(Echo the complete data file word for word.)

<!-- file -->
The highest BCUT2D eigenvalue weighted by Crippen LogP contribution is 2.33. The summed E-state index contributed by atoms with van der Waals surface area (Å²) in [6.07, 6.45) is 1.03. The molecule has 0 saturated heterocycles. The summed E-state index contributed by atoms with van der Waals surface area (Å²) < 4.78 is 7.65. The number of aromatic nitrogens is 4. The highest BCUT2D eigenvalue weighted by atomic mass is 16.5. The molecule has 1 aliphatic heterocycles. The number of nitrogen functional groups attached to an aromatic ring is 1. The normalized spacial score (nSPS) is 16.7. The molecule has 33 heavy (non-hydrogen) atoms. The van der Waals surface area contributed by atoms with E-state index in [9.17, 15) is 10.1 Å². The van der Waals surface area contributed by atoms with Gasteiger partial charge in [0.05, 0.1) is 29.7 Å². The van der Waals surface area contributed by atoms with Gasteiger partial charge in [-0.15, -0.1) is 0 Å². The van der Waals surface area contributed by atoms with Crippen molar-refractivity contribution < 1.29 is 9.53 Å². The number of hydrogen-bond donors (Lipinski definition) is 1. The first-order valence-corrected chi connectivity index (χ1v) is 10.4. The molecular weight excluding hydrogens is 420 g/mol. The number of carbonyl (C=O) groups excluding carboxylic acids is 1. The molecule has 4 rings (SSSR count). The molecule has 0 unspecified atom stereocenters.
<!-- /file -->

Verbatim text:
The highest BCUT2D eigenvalue weighted by Crippen LogP contribution is 2.33. The summed E-state index contributed by atoms with van der Waals surface area (Å²) in [6.07, 6.45) is 1.03. The molecule has 0 saturated heterocycles. The summed E-state index contributed by atoms with van der Waals surface area (Å²) < 4.78 is 7.65. The number of aromatic nitrogens is 4. The highest BCUT2D eigenvalue weighted by atomic mass is 16.5. The molecule has 1 aliphatic heterocycles. The number of nitrogen functional groups attached to an aromatic ring is 1. The normalized spacial score (nSPS) is 16.7. The molecule has 33 heavy (non-hydrogen) atoms. The van der Waals surface area contributed by atoms with E-state index in [9.17, 15) is 10.1 Å². The van der Waals surface area contributed by atoms with Gasteiger partial charge in [0.05, 0.1) is 29.7 Å². The van der Waals surface area contributed by atoms with Gasteiger partial charge in [-0.15, -0.1) is 0 Å². The van der Waals surface area contributed by atoms with Crippen molar-refractivity contribution < 1.29 is 9.53 Å². The number of hydrogen-bond donors (Lipinski definition) is 1. The first-order valence-corrected chi connectivity index (χ1v) is 10.4. The molecular weight excluding hydrogens is 420 g/mol. The number of carbonyl (C=O) groups excluding carboxylic acids is 1. The molecule has 4 rings (SSSR count). The molecule has 0 unspecified atom stereocenters.